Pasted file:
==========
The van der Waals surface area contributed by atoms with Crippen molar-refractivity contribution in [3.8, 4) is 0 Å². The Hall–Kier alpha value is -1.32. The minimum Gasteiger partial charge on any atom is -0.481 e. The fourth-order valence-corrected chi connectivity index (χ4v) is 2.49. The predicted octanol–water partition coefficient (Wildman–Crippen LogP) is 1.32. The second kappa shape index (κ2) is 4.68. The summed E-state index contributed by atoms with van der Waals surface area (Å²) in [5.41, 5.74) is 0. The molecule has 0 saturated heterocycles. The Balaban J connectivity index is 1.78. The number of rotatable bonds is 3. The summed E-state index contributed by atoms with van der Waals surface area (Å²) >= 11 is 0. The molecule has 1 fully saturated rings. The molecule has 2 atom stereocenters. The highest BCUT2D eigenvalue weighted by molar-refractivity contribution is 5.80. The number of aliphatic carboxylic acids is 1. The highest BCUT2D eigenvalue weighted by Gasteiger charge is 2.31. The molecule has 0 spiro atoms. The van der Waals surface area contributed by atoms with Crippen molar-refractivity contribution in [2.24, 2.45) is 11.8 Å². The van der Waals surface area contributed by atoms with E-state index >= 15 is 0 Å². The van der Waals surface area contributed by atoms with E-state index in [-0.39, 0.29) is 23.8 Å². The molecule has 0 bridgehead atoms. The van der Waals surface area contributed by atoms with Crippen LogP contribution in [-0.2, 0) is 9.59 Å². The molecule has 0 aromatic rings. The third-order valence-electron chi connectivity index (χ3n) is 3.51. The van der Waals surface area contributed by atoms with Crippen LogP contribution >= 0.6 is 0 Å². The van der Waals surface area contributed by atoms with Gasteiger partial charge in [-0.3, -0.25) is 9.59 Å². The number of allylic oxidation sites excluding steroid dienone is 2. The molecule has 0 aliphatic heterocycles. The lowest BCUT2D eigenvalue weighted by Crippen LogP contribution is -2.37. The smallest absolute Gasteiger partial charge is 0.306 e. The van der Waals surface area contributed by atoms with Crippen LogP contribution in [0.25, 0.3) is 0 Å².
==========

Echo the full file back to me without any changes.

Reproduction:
The van der Waals surface area contributed by atoms with Crippen molar-refractivity contribution in [3.8, 4) is 0 Å². The Hall–Kier alpha value is -1.32. The minimum Gasteiger partial charge on any atom is -0.481 e. The fourth-order valence-corrected chi connectivity index (χ4v) is 2.49. The predicted octanol–water partition coefficient (Wildman–Crippen LogP) is 1.32. The second kappa shape index (κ2) is 4.68. The summed E-state index contributed by atoms with van der Waals surface area (Å²) in [5.41, 5.74) is 0. The molecule has 0 saturated heterocycles. The Balaban J connectivity index is 1.78. The number of rotatable bonds is 3. The summed E-state index contributed by atoms with van der Waals surface area (Å²) >= 11 is 0. The molecule has 1 fully saturated rings. The molecule has 2 atom stereocenters. The highest BCUT2D eigenvalue weighted by molar-refractivity contribution is 5.80. The number of aliphatic carboxylic acids is 1. The highest BCUT2D eigenvalue weighted by Gasteiger charge is 2.31. The molecule has 0 spiro atoms. The van der Waals surface area contributed by atoms with Crippen molar-refractivity contribution in [2.24, 2.45) is 11.8 Å². The van der Waals surface area contributed by atoms with E-state index >= 15 is 0 Å². The van der Waals surface area contributed by atoms with E-state index in [-0.39, 0.29) is 23.8 Å². The molecule has 0 bridgehead atoms. The van der Waals surface area contributed by atoms with Crippen LogP contribution in [-0.2, 0) is 9.59 Å². The molecule has 0 aromatic rings. The third-order valence-electron chi connectivity index (χ3n) is 3.51. The van der Waals surface area contributed by atoms with Crippen LogP contribution >= 0.6 is 0 Å². The van der Waals surface area contributed by atoms with Gasteiger partial charge in [-0.3, -0.25) is 9.59 Å². The number of allylic oxidation sites excluding steroid dienone is 2. The molecule has 0 aliphatic heterocycles. The lowest BCUT2D eigenvalue weighted by Crippen LogP contribution is -2.37. The smallest absolute Gasteiger partial charge is 0.306 e. The van der Waals surface area contributed by atoms with Crippen LogP contribution in [0.25, 0.3) is 0 Å².